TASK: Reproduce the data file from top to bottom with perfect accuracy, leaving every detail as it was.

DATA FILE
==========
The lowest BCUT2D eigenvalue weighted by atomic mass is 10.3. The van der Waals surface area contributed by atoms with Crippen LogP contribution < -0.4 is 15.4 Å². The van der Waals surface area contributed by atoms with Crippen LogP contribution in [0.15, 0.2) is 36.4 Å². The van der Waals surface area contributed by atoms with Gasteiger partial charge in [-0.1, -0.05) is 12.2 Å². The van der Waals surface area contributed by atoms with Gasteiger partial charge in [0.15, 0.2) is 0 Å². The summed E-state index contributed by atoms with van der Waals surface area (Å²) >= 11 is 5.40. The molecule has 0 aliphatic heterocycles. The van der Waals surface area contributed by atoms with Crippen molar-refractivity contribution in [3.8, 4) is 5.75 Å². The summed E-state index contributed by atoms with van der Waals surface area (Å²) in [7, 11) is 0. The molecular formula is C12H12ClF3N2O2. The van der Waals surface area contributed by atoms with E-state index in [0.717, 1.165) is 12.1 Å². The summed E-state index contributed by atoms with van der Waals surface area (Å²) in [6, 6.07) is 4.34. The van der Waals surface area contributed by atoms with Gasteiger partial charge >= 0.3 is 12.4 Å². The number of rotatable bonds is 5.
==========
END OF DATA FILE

The lowest BCUT2D eigenvalue weighted by atomic mass is 10.3. The van der Waals surface area contributed by atoms with Crippen LogP contribution < -0.4 is 15.4 Å². The van der Waals surface area contributed by atoms with Crippen LogP contribution in [0.15, 0.2) is 36.4 Å². The van der Waals surface area contributed by atoms with Gasteiger partial charge in [-0.1, -0.05) is 12.2 Å². The van der Waals surface area contributed by atoms with Gasteiger partial charge in [0.15, 0.2) is 0 Å². The summed E-state index contributed by atoms with van der Waals surface area (Å²) >= 11 is 5.40. The molecule has 0 aliphatic heterocycles. The van der Waals surface area contributed by atoms with Crippen molar-refractivity contribution in [3.8, 4) is 5.75 Å². The summed E-state index contributed by atoms with van der Waals surface area (Å²) in [7, 11) is 0. The molecular formula is C12H12ClF3N2O2. The van der Waals surface area contributed by atoms with E-state index in [0.717, 1.165) is 12.1 Å². The summed E-state index contributed by atoms with van der Waals surface area (Å²) in [6, 6.07) is 4.34. The van der Waals surface area contributed by atoms with Gasteiger partial charge >= 0.3 is 12.4 Å². The number of rotatable bonds is 5.